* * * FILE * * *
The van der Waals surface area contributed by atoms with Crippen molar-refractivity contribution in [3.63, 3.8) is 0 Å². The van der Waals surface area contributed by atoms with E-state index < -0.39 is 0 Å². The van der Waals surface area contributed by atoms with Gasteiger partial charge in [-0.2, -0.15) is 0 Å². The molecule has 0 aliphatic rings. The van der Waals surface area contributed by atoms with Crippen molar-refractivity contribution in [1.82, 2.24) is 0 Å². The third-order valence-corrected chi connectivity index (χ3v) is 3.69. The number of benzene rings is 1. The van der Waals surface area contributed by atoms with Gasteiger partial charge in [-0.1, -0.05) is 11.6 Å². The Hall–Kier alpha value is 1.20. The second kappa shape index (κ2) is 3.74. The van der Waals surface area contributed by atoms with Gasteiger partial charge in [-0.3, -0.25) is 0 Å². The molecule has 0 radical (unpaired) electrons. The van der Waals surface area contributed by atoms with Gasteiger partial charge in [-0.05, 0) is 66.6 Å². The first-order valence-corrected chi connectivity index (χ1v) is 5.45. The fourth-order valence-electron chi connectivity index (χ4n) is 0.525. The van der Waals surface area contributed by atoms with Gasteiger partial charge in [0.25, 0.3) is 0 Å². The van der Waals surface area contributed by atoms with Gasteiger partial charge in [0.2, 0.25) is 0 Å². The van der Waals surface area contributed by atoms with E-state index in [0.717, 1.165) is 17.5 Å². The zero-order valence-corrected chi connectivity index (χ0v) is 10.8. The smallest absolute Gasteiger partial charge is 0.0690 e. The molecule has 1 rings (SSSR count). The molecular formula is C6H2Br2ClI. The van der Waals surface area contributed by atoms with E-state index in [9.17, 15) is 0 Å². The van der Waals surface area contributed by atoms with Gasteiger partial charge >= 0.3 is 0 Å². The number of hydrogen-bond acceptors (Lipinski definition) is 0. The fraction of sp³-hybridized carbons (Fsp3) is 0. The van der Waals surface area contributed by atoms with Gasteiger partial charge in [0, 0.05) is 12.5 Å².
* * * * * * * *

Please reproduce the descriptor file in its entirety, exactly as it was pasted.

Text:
The van der Waals surface area contributed by atoms with Crippen molar-refractivity contribution in [3.63, 3.8) is 0 Å². The van der Waals surface area contributed by atoms with E-state index < -0.39 is 0 Å². The van der Waals surface area contributed by atoms with Gasteiger partial charge in [-0.2, -0.15) is 0 Å². The molecule has 0 aliphatic rings. The van der Waals surface area contributed by atoms with Crippen molar-refractivity contribution in [1.82, 2.24) is 0 Å². The third-order valence-corrected chi connectivity index (χ3v) is 3.69. The number of benzene rings is 1. The van der Waals surface area contributed by atoms with Gasteiger partial charge in [-0.1, -0.05) is 11.6 Å². The Hall–Kier alpha value is 1.20. The second kappa shape index (κ2) is 3.74. The van der Waals surface area contributed by atoms with Gasteiger partial charge in [-0.3, -0.25) is 0 Å². The molecule has 0 radical (unpaired) electrons. The van der Waals surface area contributed by atoms with Gasteiger partial charge in [-0.05, 0) is 66.6 Å². The first-order valence-corrected chi connectivity index (χ1v) is 5.45. The fourth-order valence-electron chi connectivity index (χ4n) is 0.525. The van der Waals surface area contributed by atoms with Gasteiger partial charge in [0.25, 0.3) is 0 Å². The van der Waals surface area contributed by atoms with Gasteiger partial charge in [0.2, 0.25) is 0 Å². The van der Waals surface area contributed by atoms with E-state index in [0.717, 1.165) is 17.5 Å². The zero-order valence-corrected chi connectivity index (χ0v) is 10.8. The smallest absolute Gasteiger partial charge is 0.0690 e. The molecule has 1 rings (SSSR count). The molecular formula is C6H2Br2ClI. The van der Waals surface area contributed by atoms with E-state index in [9.17, 15) is 0 Å². The van der Waals surface area contributed by atoms with Gasteiger partial charge >= 0.3 is 0 Å². The number of hydrogen-bond acceptors (Lipinski definition) is 0. The fraction of sp³-hybridized carbons (Fsp3) is 0. The van der Waals surface area contributed by atoms with Gasteiger partial charge in [0, 0.05) is 12.5 Å².